• EASILY ADJUSTABLE. Equipped with a posi-lock spring and adjustable nut on the inside, this trailer hitch coupler can easily be adjusted to ensure a...

Channel Mount Coupler

For adjustability, a channel mount coupler has a bracket that can slide on the trailer tongue. Channel mount couplers allow for different height positions to match the particular tow vehicle for level towing.

CURT 25328 Channel-Mount Adjustable Trailer Coupler, 2-5/16-Inch Hitch Ball, 15,000 lbs
  • EASILY ADJUSTABLE. Designed to mount onto a vertical channel bracket, this trailer hitch coupler can easily be adjusted up or down to ensure level...
  • PRECISE FIT. This trailer coupler can be mounted on a wide variety of heavy-duty trailers and couple to any standard 2-5/16-inch diameter trailer ball

Gooseneck Coupler

A gooseneck coupler is a unique type of vertical design specifically made for use on a gooseneck trailer. This vertical coupler allows the user to adjust the height of the trailer. You can see a variety of gooseneck couplers here.

Surge Brake Actuator Coupler

This is a specialized coupler designed specifically for use with hydraulic brakes. If you have this type of braking system, you’ll want your trailer brakes to work synchronously with your tow vehicle brakes via a surge brake actuator coupler. You can see a variety of surge brake actuator couplers here.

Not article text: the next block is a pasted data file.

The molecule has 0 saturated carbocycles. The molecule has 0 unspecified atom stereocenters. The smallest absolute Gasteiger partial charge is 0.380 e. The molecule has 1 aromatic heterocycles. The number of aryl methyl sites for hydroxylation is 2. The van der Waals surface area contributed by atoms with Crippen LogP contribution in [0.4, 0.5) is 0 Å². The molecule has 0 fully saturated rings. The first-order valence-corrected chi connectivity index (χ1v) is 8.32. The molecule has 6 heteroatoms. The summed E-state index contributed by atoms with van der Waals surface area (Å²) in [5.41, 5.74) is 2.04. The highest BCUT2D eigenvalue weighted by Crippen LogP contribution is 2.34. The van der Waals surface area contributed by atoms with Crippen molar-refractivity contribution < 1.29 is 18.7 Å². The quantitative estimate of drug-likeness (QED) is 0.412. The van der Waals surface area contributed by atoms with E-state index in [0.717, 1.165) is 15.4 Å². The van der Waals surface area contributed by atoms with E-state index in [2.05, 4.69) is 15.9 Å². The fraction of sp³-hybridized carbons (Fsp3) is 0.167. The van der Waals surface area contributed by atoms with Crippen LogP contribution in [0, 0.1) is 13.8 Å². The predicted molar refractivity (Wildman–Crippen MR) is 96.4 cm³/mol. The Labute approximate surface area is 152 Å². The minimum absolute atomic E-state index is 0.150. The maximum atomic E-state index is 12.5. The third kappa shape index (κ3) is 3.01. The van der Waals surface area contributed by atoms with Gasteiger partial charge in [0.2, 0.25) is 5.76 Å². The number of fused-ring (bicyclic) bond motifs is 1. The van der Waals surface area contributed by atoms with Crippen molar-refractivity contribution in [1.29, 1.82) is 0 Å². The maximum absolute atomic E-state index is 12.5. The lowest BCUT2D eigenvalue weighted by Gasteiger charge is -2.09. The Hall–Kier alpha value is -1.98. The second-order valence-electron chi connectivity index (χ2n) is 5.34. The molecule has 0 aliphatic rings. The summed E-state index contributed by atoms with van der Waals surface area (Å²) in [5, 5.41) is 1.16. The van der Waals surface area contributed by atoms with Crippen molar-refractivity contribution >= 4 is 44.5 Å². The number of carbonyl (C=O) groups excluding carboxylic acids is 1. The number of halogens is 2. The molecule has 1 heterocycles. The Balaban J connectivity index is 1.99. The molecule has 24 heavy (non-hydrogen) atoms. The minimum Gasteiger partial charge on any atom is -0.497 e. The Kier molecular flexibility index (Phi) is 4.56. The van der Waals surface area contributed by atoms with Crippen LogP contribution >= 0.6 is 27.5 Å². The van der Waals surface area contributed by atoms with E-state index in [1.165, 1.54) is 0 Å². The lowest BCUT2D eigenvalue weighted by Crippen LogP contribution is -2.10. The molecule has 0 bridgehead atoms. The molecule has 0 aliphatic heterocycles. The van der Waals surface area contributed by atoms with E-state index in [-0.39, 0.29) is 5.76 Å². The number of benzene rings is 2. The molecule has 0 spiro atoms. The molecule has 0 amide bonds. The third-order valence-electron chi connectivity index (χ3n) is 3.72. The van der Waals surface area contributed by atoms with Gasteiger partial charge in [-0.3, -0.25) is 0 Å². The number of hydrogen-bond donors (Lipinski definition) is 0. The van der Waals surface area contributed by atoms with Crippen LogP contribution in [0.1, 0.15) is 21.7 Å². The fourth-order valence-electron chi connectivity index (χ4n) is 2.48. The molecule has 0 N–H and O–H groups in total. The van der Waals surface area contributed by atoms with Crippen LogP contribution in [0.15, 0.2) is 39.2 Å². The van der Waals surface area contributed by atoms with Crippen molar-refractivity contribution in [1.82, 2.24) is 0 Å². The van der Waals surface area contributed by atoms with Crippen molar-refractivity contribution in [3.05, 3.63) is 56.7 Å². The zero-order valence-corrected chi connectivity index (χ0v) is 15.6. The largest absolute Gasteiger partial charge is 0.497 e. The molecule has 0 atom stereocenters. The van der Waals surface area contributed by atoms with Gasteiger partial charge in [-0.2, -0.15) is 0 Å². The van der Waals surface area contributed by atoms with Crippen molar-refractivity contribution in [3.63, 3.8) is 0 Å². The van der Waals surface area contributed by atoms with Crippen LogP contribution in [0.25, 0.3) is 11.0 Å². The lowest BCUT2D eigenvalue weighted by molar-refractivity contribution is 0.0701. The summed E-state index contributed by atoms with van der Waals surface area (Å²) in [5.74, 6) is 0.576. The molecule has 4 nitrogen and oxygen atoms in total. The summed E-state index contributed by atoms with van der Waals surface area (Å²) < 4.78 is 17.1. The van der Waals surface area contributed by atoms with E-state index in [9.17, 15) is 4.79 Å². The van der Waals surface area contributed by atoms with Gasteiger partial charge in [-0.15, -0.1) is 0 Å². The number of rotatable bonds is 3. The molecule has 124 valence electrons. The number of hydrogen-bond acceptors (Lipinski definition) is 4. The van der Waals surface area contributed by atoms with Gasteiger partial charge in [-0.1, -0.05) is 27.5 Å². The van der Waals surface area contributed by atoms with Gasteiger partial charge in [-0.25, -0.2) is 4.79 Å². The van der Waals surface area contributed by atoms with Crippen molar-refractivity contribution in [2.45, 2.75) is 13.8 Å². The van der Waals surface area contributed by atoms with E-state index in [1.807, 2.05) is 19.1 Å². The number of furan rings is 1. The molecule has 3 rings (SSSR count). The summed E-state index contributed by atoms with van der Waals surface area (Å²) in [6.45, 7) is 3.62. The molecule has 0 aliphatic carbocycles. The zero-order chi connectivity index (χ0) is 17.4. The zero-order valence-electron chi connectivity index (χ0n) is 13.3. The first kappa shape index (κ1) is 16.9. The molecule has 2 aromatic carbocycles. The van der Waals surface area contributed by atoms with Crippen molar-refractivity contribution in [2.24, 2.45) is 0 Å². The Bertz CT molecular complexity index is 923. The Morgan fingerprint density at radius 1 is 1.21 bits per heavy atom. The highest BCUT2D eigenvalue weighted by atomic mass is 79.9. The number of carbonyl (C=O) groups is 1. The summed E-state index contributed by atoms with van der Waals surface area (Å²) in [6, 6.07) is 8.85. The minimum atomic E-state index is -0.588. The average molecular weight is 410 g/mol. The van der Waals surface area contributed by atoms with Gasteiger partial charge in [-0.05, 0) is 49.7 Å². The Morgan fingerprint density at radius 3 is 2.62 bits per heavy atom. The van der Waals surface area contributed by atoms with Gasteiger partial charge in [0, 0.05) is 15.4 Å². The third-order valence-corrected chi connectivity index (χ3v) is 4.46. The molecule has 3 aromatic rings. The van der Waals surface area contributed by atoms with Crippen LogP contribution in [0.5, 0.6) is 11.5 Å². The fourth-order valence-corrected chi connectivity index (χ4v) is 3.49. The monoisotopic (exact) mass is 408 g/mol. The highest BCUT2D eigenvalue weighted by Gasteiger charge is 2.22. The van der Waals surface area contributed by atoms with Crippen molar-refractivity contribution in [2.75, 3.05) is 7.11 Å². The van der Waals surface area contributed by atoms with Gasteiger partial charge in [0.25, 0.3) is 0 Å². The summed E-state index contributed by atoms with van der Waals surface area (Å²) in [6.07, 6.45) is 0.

How Do I Know What Size Trailer Coupler I Need?

It’s important to choose a coupler that’s the right size and shape for your trailer setup. A coupler attaches to a hitch ball using a latching mechanism that clamps around the ball. It needs to be secure while still allowing for pivoting during turns.

Two factors need to be considered: 1) The frame size & shape of the trailer, and 2) The size of the hitch ball. (Hitch balls are easy to swap out if needed.)

Coupler latch shown

A coupler attaches to a hitch ball using a latching mechanism that clamps around the ball. There are different types of latching mechanisms.

Traditional ball couplers come in a variety of sizes. The most common sizes are 1 7/8″, 2″, and 2 5/16″. But for a traditional hitch ball, just remember that your coupler size needs to match your hitch ball size.

The shape and size of the coupler also needs to match the trailer’s frame. If you have a straight trailer tongue with a standard 2″ hitch, you’ll need to use a standard 2″ coupler. If, on the other hand, you have a 3″ round channel, you’ll need a 3″ round coupler.

Remember, you also need to consider the weight capacity of your trailer coupler. Most are rated for GTW (gross trailer weight). But some are also rated for maximum tongue weight (TW). Every towing setup is only as strong as its weakest component.

Are Trailer Couplers Welded On?

Trailer couplers are either welded onto the trailer frame or bolted on. If your coupler needs to be welded onto the frame, you’ll want to have this done professionally (unless welding is one of your DIY skills). You can choose to weld a bolt-on coupler to your trailer, but you cannot do the reverse. Never bolt a weld-on coupler to your trailer.

We hope this info helps familiarize you with the trailer tongue and coupler, two important components for towing safety.